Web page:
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Panel recommends blood test to detect colon cancer for FDA approval

By Ehren Wynder
About 150,000 Americans every year are diagnosed with colon and rectal cancers, and over a third of those cases are expected to be fatal. Photo by AhmadArdity/Pixabay
About 150,000 Americans every year are diagnosed with colon and rectal cancers, and over a third of those cases are expected to be fatal. Photo by AhmadArdity/Pixabay

May 23 (UPI) -- A panel of U.S. Food and Drug Administration advisers on Thursday recommended approval for a new blood test to detect colon and rectal cancer despite concerns over the test's accuracy.

California-based biotechnology company Guardant Health applied for FDA approval of its blood test called Shield, which is used to screen for early signs of colorectal cancer.

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The FDA advisory panel voted 8-1 that the test is safe for people who meet the criteria for testing, 6-3 that the test is effective and 7-2 that the benefits of the test outweigh the risks.

Panelists raised concerns that Shield is not as accurate as colonoscopy screening.

In a study of nearly 8,000 patients, Shield detected 83% of cases of colorectal cancer. The test detected 88% of stage I, II or III colorectal cancer cases and around 13% of precancerous tumors called adenomas.

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Comparatively, Exact's stool-based Cologuard test had 92.3% sensitivity rate, according to the FDA.

Panelist Dr. Sean Spencer said he voted yes to advance Shield with the indication that testing should be used for "asymptomatic individuals for the detection of colon cancer."

"I think in the labeling, it should clearly indicate that this is not to detect adenomas and it is not designed as a preventive strategy," Spencer said.

Panel member Dr. William Brugge said he thinks the test is safe but not effective.

"My primary concern here is that I don't think Shield is a particularly good screening test for colon cancer," Brugge said, adding that he thinks "many of the other existing tests" are better.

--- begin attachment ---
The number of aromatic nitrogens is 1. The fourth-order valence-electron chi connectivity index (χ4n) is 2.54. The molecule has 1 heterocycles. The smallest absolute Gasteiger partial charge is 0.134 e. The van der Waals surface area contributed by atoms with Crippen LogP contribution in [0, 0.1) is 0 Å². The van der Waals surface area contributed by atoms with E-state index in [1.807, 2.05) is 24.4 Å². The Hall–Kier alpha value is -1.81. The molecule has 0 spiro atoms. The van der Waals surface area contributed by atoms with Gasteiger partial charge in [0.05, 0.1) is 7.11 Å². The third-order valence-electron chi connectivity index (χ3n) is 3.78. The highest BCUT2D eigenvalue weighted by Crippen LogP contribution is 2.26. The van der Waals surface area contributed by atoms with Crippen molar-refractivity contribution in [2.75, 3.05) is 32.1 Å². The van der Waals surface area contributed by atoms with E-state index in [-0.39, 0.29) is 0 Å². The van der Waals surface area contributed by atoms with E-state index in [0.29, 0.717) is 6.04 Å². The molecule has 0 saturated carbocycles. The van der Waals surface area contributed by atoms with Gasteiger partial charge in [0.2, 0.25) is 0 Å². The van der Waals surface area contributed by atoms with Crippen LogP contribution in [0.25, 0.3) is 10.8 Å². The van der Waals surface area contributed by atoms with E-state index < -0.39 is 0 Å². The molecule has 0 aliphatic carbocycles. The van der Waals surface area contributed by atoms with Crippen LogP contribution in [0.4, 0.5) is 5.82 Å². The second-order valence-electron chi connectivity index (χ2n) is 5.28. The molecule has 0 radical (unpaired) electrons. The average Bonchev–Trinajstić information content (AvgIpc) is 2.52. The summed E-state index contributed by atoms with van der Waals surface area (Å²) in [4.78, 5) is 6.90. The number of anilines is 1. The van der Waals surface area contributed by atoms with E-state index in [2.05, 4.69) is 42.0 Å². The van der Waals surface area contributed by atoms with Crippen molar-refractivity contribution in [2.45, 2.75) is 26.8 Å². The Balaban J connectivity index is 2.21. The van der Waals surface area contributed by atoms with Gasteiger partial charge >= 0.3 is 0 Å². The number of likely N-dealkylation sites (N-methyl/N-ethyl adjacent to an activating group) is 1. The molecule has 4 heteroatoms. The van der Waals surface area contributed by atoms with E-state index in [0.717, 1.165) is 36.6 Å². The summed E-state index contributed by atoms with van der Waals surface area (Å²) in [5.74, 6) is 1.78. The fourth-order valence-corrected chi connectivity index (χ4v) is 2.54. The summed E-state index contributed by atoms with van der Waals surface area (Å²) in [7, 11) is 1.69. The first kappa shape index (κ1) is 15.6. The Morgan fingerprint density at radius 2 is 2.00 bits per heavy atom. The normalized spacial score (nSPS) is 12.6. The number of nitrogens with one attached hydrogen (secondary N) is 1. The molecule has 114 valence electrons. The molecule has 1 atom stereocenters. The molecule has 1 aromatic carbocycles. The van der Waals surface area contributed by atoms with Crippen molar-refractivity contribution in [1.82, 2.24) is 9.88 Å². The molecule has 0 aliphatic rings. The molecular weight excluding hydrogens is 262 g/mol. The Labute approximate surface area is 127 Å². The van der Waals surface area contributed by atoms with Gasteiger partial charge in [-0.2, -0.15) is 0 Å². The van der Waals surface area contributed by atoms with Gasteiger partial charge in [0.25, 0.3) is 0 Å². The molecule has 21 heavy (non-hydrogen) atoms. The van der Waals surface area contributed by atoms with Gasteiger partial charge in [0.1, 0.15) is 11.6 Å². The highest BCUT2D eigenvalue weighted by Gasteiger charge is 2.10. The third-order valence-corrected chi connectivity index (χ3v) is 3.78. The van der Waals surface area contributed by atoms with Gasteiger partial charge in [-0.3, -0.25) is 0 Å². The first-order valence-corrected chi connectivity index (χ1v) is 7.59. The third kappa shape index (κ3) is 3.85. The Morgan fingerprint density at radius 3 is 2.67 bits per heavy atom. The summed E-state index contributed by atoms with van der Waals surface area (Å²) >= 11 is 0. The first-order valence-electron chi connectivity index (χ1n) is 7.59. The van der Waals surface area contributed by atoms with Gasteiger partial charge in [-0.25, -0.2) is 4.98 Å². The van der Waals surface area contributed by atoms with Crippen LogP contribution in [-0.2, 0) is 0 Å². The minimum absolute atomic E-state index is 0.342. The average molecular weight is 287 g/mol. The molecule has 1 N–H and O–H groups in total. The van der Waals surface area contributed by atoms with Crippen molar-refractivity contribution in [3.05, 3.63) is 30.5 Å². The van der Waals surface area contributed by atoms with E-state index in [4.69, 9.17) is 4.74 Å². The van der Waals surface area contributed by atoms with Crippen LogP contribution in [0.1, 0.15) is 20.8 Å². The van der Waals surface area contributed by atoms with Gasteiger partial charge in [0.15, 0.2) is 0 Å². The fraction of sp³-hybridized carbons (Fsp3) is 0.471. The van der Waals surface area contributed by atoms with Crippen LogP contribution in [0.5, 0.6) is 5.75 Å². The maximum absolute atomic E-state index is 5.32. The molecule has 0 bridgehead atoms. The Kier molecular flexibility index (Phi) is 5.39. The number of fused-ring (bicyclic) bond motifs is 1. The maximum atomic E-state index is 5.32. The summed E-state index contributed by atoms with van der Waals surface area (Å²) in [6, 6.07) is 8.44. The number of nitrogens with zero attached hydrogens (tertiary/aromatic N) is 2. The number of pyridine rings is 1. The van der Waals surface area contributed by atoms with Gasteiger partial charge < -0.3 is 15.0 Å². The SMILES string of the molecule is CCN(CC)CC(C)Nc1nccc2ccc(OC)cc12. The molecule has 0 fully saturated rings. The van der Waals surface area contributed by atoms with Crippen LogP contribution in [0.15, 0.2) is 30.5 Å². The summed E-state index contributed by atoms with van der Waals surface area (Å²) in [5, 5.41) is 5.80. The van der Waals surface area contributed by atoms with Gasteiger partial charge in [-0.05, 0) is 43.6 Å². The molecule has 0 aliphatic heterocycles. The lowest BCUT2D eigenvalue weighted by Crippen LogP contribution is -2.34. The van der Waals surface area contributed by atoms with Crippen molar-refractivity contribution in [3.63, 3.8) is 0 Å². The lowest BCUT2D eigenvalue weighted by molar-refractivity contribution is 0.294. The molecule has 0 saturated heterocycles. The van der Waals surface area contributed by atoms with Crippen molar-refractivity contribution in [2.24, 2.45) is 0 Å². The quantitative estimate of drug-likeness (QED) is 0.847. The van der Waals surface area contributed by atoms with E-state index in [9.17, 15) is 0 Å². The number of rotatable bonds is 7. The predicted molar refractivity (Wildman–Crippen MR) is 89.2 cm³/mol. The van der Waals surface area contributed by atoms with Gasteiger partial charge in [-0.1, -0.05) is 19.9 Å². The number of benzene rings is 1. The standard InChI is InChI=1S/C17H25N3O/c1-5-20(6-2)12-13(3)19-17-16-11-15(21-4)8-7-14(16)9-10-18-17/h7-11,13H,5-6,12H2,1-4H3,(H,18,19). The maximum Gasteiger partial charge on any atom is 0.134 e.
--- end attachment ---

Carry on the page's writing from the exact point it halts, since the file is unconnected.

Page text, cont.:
The FDA will review the panel discussions and voting outcomes in deciding whether or not to approve the test.

If approved, Shield will be the second-blood-based test for colon cancer in the United States, after Epigenomics' Epi proColon, which received approval in 2016.

Dr. Craig Eagle, chief medical officer at Guardant Health, said it also would be the first blood-based test for colorectal cancer that qualifies for Medicare reimbursement.

Colonoscopy is considered the most accurate way to test for colorectal cancer, as it can detect lesions or polyps in the colon or rectum, whereas a blood test cannot. Many people, however, skip screening because the process is invasive.

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Robert Smith, senior vice president of early cancer detection science at the American Cancer Society, argued that blood-based tests like Guardant Health's Shield can "significantly" reduce the incidence rate of advanced cases, even if they have a lower detection rate.

"Most people would like to see a blood-based option that was more accurate with respect to finding precursor lesions in addition to cancers," he said. "But the rather remarkable thing about colorectal cancer screening is that people vary in their readiness to do one test or another. You have to give people a choice."

Panelist Charity Morgan, a biostatistics professor at the University of Alabama, Birmingham, said the test "is better than nothing for patients who are getting nothing, but it is not better than a colonoscopy."

Guardant argued that, because its test can be used easily and frequently, there is a higher chance that dangerous polyps can be detected, even with the test's lower detection rate.

About 150,000 Americans every year are diagnosed with colon and rectal cancers, and over a third of those cases are expected to be fatal.

Dr. Jamin Brahmbhatt, a urologist and robotic surgeon with Orlando Health, wrote in a CNN opinion piece in March that only about 60% of eligible people eligible stay up to date with recommended cancer screenings.

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Regarding blood-based tests, Brahmbatt said, "The hope is, once approved by the U.S. Food and Drug Administration, this blood test would increase screening for colorectal cancer."

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